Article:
• Flight Club Aerospace

Landing Gear Design Part 1: Concepts and Decisions

Updated: May 20

The landing gear is a hugely important part of any aircraft. They allow you to taxi the plane, land smoothly, and much more. The first step of designing our landing gear was determining what kind of landing gear to use. The main types used in ultralight aircraft are tricycle, taildragger, monowheel, and tandem wheel. After some deliberation and analyzing pros and cons, we ended up choosing taildragger for the following reasons:

  • It is inexpensive

  • It is lightweight

  • It is structurally simple

  • And it is better adapted for undeveloped runways

The main con of taildragger landing gear is that they have the tendency to ground loop due to the center of gravity being located behind the main wheels. That issue can be mostly mitigated by being able to lock the tail wheel during takeoff and landing (our tail wheel will rotate with the rudder so we can steer better during taxiing).

The next step is figuring out where exactly our landing gear go. This can be done by following these steps, as shown in the hand drawing.




  1. Determine the highest vertical CG location at the forward and aft CG limits and plot on the diagram as shown. These two positions are critical to the proper positioning of the main landing gear (use side view).

  2. Raise the plane so the propellor is exactly 9 inches above the ground (required by 14 CFR 23.925(a))

  3. Draw a line at between 15 and 16 degrees (we used 15.5) through the forward CG limit (see drawing below)

  4. Draw a line at 25 degrees through the aft CG limit

  5. The bottom of the main tires will lie on the intersection point of these two lines

  6. Draw a line at 12-15, degrees (whichever is closest to the plane’s stall; for us it was 13 degrees) from this point going upwards toward the tail

  7. The bottom of the aft tire should be located on this line and placed on the tail such that it carries under 5% of the plane’s weight when the CG is at its forward limit and under 10% at its aft limit

  8. RT=WxMxM+xT, where RTis the tail wheel’s static reaction load, W is the weight of the plane (loaded or unloaded, depending on what you want to calculate), xMis the x-distance from CG to main tire, and xTis the x-distance from CG to tail wheel (we plan on weighing it manually during construction to ensure total accuracy).

  9. Tire placement width (the angle formed by the ground and the line between the middle of the propellor and the bottom of either main wheel) should be over 25 degrees

  10. The main wheels still need to be wide enough to keep the craft stable

  11. The tailwheel spindle axis should be roughly 5 degrees. Nose Wheel spindle axis should be 0.


*taken from GENERAL AVIATION AIRCRAFT DESIGN: APPLIED METHODS AND PROCEDURES


We did end up having some problems implementing these exact locations (see Landing Gear Blog 2), but everything should still work, in theory. The next step in designing our landing gear was choosing the right type of shock absorbers. The purpose of these is to lessen the impact of landing on both the pilot and the frame of the fuselage/landing gear. Although shock absorption is often unnecessary in ultralight aircraft due to their light weight and sometimes strict budget, we decided on adding some, as our final design added very little complexity. The main types of landing gear are leaf-springs, rubber doughnuts, rubber bungees, coiled steel springs, and oleo-pneumatics.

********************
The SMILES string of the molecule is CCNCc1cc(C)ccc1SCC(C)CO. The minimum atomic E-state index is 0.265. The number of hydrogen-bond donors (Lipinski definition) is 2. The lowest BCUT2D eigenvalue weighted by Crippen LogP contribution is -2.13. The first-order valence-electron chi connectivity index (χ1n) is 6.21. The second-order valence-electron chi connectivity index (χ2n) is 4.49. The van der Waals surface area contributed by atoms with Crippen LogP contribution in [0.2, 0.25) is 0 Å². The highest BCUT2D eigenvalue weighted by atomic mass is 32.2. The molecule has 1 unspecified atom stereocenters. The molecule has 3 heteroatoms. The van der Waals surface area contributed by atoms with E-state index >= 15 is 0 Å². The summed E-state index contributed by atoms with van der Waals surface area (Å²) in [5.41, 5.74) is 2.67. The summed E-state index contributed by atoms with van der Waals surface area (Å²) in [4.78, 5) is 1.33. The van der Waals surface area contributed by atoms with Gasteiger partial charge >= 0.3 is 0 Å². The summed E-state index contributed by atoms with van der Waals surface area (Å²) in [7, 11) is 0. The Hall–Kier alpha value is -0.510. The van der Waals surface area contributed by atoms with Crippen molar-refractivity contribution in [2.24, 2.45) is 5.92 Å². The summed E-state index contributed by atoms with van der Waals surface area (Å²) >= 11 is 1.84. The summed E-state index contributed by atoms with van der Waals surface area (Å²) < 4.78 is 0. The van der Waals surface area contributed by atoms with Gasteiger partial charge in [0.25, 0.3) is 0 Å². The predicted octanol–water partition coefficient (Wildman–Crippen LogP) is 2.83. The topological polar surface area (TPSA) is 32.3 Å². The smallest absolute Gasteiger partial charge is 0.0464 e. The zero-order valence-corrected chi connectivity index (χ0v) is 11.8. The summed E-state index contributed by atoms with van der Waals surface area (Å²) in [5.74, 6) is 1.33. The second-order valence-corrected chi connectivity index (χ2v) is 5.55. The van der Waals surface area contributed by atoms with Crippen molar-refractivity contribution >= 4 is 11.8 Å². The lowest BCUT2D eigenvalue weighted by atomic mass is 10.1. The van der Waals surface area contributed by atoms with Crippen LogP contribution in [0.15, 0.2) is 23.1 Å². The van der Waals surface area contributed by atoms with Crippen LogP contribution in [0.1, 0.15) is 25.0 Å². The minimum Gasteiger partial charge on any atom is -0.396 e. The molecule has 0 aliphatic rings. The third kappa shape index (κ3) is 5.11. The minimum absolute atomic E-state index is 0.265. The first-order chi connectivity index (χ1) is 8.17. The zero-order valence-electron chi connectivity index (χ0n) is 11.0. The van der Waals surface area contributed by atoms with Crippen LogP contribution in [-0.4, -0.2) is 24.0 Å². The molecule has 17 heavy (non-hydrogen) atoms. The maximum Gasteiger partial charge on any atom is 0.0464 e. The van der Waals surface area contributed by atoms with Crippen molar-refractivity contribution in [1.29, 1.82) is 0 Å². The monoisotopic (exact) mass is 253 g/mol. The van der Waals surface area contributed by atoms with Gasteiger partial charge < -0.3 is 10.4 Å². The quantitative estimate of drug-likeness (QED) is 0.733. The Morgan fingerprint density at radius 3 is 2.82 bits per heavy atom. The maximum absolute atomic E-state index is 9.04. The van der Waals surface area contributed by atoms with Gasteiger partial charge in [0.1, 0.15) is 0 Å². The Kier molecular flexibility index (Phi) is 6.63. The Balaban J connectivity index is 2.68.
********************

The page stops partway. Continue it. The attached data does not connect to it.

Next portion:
KS= efficiency of shock absorbers, 1 means it can deflect infinite force over 0 distance.

KSof steel spring = .5 and KS of a tire = 0.39 to 0.47.

KS is crucial in determining the shocks we want, as we want shocks that can actually work.


*taken from GENERAL AVIATION AIRCRAFT DESIGN: APPLIED METHODS AND PROCEDURES


Here is a diagram of landing gear types that I made, with their main pros and cons.

Based on the information we compiled, we decided that bungee landing gear would be the best for our purposes. We originally decided to pursue cub style landing gear, due to their relatively high efficiency and ease of implementation, but we decided against that (see Landing Gear Blog 2).

Finally, we had to decide which braking mechanism to use. The three options for us are no brakes, manual brakes, and hydraulic brakes. We opted for hydraulics, as having no brakes is very dangerous and manual brakes just don't produce as much friction and aren’t as efficient as hydraulics. For the type of brakes, disk brakes seemed the clear choice as they are easily the most efficient without a huge additional cost compared to other options.

*Editors' note: the thought processes and design choices presented in this article don't necessarily represent those implemented into the final design and are subject to change. Flight Club Aerospace is a group of amateur students with no formal education in any fields of engineering. We present this information for educational purposes only, with the understanding that it is not to be re-created without adequate professional oversight and mentorship. For our latest designs and updates, please see our most recent blog posts.